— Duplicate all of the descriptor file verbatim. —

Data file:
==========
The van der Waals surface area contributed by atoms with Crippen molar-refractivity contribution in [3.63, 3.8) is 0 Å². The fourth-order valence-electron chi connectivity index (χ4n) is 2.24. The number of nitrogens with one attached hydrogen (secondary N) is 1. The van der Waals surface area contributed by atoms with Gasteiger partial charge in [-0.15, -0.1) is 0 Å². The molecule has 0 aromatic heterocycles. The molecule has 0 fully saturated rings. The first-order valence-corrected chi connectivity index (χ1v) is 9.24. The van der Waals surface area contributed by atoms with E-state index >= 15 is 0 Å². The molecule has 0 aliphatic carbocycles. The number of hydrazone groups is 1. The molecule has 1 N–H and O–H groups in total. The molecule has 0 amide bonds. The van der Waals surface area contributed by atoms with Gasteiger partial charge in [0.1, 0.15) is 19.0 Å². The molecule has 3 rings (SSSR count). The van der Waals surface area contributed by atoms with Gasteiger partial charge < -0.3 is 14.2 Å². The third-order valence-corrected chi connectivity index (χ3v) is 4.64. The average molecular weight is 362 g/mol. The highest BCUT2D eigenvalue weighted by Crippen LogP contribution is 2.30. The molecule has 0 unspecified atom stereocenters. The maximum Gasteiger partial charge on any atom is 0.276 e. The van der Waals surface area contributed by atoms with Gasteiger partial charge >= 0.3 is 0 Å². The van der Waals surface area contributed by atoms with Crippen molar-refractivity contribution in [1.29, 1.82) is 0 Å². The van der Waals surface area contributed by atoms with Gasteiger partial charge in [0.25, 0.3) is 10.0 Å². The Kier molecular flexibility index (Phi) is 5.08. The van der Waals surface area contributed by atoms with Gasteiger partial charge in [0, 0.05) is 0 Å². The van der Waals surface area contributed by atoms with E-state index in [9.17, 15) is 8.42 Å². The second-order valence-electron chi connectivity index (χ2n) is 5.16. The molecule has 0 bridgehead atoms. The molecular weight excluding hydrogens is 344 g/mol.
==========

The van der Waals surface area contributed by atoms with Crippen molar-refractivity contribution in [3.63, 3.8) is 0 Å². The fourth-order valence-electron chi connectivity index (χ4n) is 2.24. The number of nitrogens with one attached hydrogen (secondary N) is 1. The van der Waals surface area contributed by atoms with Gasteiger partial charge in [-0.15, -0.1) is 0 Å². The molecule has 0 aromatic heterocycles. The molecule has 0 fully saturated rings. The first-order valence-corrected chi connectivity index (χ1v) is 9.24. The van der Waals surface area contributed by atoms with E-state index >= 15 is 0 Å². The molecule has 0 aliphatic carbocycles. The number of hydrazone groups is 1. The molecule has 1 N–H and O–H groups in total. The molecule has 0 amide bonds. The van der Waals surface area contributed by atoms with Gasteiger partial charge in [0.1, 0.15) is 19.0 Å². The molecule has 3 rings (SSSR count). The van der Waals surface area contributed by atoms with Gasteiger partial charge < -0.3 is 14.2 Å². The third-order valence-corrected chi connectivity index (χ3v) is 4.64. The average molecular weight is 362 g/mol. The highest BCUT2D eigenvalue weighted by Crippen LogP contribution is 2.30. The molecule has 0 unspecified atom stereocenters. The maximum Gasteiger partial charge on any atom is 0.276 e. The van der Waals surface area contributed by atoms with Gasteiger partial charge >= 0.3 is 0 Å². The van der Waals surface area contributed by atoms with Crippen molar-refractivity contribution in [1.29, 1.82) is 0 Å². The van der Waals surface area contributed by atoms with Gasteiger partial charge in [0.25, 0.3) is 10.0 Å². The Kier molecular flexibility index (Phi) is 5.08. The van der Waals surface area contributed by atoms with Gasteiger partial charge in [0, 0.05) is 0 Å². The van der Waals surface area contributed by atoms with E-state index in [9.17, 15) is 8.42 Å². The second-order valence-electron chi connectivity index (χ2n) is 5.16. The molecule has 0 bridgehead atoms. The molecular weight excluding hydrogens is 344 g/mol.